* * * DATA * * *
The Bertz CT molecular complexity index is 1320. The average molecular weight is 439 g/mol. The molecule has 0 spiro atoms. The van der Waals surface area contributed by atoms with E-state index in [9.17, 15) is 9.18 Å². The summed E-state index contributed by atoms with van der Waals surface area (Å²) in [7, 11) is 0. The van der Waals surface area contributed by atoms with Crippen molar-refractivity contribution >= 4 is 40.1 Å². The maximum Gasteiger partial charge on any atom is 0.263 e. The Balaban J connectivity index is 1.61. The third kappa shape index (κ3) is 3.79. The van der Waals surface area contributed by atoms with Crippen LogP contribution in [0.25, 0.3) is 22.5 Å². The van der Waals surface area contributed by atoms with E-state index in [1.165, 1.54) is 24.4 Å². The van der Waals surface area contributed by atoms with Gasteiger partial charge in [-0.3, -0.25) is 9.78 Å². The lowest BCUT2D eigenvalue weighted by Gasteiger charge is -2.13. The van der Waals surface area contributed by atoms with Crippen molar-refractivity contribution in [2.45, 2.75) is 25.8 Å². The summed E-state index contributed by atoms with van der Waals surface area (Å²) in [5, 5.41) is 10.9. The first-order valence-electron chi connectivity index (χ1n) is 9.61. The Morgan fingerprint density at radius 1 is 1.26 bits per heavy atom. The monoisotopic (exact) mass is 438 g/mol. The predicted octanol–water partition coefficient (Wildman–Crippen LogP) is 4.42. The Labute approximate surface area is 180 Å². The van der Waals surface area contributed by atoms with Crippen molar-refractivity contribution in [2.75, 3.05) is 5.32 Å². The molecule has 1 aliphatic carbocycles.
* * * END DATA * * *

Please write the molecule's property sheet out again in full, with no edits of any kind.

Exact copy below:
The Bertz CT molecular complexity index is 1320. The average molecular weight is 439 g/mol. The molecule has 0 spiro atoms. The van der Waals surface area contributed by atoms with E-state index in [9.17, 15) is 9.18 Å². The summed E-state index contributed by atoms with van der Waals surface area (Å²) in [7, 11) is 0. The van der Waals surface area contributed by atoms with Crippen molar-refractivity contribution >= 4 is 40.1 Å². The maximum Gasteiger partial charge on any atom is 0.263 e. The Balaban J connectivity index is 1.61. The third kappa shape index (κ3) is 3.79. The van der Waals surface area contributed by atoms with Crippen LogP contribution in [0.25, 0.3) is 22.5 Å². The van der Waals surface area contributed by atoms with E-state index in [1.165, 1.54) is 24.4 Å². The van der Waals surface area contributed by atoms with Gasteiger partial charge in [-0.3, -0.25) is 9.78 Å². The lowest BCUT2D eigenvalue weighted by Gasteiger charge is -2.13. The van der Waals surface area contributed by atoms with Crippen molar-refractivity contribution in [2.45, 2.75) is 25.8 Å². The summed E-state index contributed by atoms with van der Waals surface area (Å²) in [5, 5.41) is 10.9. The first-order valence-electron chi connectivity index (χ1n) is 9.61. The Morgan fingerprint density at radius 1 is 1.26 bits per heavy atom. The monoisotopic (exact) mass is 438 g/mol. The predicted octanol–water partition coefficient (Wildman–Crippen LogP) is 4.42. The Labute approximate surface area is 180 Å². The van der Waals surface area contributed by atoms with Crippen molar-refractivity contribution in [2.75, 3.05) is 5.32 Å². The molecule has 1 aliphatic carbocycles.